Got forward well enough in the first half while keeping Arnaud from establishing himself. The second half was a different story, as the Impact captain was far more influential.
Amobi Okugo – 6
Forced to do a great deal of work at the back, Okugo dealt with most of it with his typical calm, composed demeanor. Was unlucky to get turned by DiVaio for the Impact’s opener when the wily Italian timed his turn perfectly to create separation on Okugo.
Jeff Parke – 8
The Union’s best player on the afternoon, Parke made every critical intervention. While he has been found wanting for pace in the past, Parke moved his feet and positioned his body in a manner that cut off DiVaio at every turn.
Ray Gaddis – 4
Restored to the left flank, Gaddis struggled to push play forward or link up with Fabinho. Kept a close eye on Mapp for most of the first half before joining his team in being overrun in the second.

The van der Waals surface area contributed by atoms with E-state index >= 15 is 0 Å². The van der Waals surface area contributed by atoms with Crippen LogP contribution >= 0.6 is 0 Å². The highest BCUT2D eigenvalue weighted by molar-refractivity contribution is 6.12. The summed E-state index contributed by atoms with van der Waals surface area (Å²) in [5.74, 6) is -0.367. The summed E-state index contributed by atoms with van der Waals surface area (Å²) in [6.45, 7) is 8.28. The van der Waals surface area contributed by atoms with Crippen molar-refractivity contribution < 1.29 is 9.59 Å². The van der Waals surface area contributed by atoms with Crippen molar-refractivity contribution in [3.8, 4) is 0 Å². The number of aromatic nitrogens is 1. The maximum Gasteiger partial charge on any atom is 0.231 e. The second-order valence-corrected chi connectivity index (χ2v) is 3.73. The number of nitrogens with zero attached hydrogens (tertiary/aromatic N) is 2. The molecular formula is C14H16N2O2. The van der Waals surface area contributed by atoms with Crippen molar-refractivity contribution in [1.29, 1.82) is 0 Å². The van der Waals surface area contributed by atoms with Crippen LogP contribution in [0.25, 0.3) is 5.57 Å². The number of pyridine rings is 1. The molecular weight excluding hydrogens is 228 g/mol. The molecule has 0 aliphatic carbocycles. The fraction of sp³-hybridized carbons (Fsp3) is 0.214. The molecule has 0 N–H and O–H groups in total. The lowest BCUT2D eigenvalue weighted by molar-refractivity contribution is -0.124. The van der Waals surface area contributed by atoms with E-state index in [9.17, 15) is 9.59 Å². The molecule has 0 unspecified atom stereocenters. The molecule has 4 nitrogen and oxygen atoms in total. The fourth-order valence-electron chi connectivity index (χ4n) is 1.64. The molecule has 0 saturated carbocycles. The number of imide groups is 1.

Danny Cruz – 3
Playing against the youngster Ouimette, Cruz probably expected to run riot. But Ouimette got the better of the Union winger at almost every turn. Cruz’s involvement in the attacking third was limited to a handful of badly mishit passes and shots.
Brian Carroll – 3
When Montreal turned up the attacking pressure, Carroll faded out of the match. As the supposed leader of his team, some blame for this loss falls to him, as the Union sat back and tried to defend a one-goal lead rather than searching for a second goal, or even some simple clock-wasting possession. Loses an extra point for the silly yellow card he took that will now see him miss his first match of the season, the finale against Sporting Kansas City.
Kleberson – 6
Showed just what the Union was missing out on when Hackworth refused to play him. His perfectly weighted pass to Fabinho was only one in a series of clever, smartly hit balls from a player who looked keen to push for the win. Ran out of gas in the second half, but the blame for that falls to Hackworth for not hauling him off for fresh legs or giving him the minutes earlier in the campaign to get up to full fitness.